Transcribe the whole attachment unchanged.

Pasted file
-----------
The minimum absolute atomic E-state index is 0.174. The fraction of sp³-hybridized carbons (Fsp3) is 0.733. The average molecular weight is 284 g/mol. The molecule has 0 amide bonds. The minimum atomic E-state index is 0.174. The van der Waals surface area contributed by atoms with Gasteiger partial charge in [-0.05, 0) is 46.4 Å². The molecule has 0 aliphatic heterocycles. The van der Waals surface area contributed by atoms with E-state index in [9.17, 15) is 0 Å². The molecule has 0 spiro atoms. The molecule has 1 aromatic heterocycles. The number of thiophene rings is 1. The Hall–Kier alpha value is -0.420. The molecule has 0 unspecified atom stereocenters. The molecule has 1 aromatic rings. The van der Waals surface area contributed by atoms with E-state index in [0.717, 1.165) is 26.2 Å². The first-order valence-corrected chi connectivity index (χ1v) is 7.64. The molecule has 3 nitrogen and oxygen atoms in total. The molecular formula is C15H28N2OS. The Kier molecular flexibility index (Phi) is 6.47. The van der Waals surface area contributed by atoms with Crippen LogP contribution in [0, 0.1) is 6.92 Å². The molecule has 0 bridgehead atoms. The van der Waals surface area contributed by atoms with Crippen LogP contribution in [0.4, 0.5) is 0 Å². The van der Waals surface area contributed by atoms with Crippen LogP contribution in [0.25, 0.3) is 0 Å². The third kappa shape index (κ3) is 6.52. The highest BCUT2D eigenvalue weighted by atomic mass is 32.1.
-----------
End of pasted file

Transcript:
The minimum absolute atomic E-state index is 0.174. The fraction of sp³-hybridized carbons (Fsp3) is 0.733. The average molecular weight is 284 g/mol. The molecule has 0 amide bonds. The minimum atomic E-state index is 0.174. The van der Waals surface area contributed by atoms with Gasteiger partial charge in [-0.05, 0) is 46.4 Å². The molecule has 0 aliphatic heterocycles. The van der Waals surface area contributed by atoms with E-state index in [9.17, 15) is 0 Å². The molecule has 0 spiro atoms. The molecule has 1 aromatic heterocycles. The number of thiophene rings is 1. The Hall–Kier alpha value is -0.420. The molecule has 0 unspecified atom stereocenters. The molecule has 1 aromatic rings. The van der Waals surface area contributed by atoms with E-state index in [0.717, 1.165) is 26.2 Å². The first-order valence-corrected chi connectivity index (χ1v) is 7.64. The molecule has 3 nitrogen and oxygen atoms in total. The molecular formula is C15H28N2OS. The Kier molecular flexibility index (Phi) is 6.47. The van der Waals surface area contributed by atoms with Crippen LogP contribution in [0, 0.1) is 6.92 Å². The molecule has 0 bridgehead atoms. The van der Waals surface area contributed by atoms with Crippen LogP contribution in [0.4, 0.5) is 0 Å². The van der Waals surface area contributed by atoms with Crippen LogP contribution in [0.25, 0.3) is 0 Å². The third kappa shape index (κ3) is 6.52. The highest BCUT2D eigenvalue weighted by atomic mass is 32.1.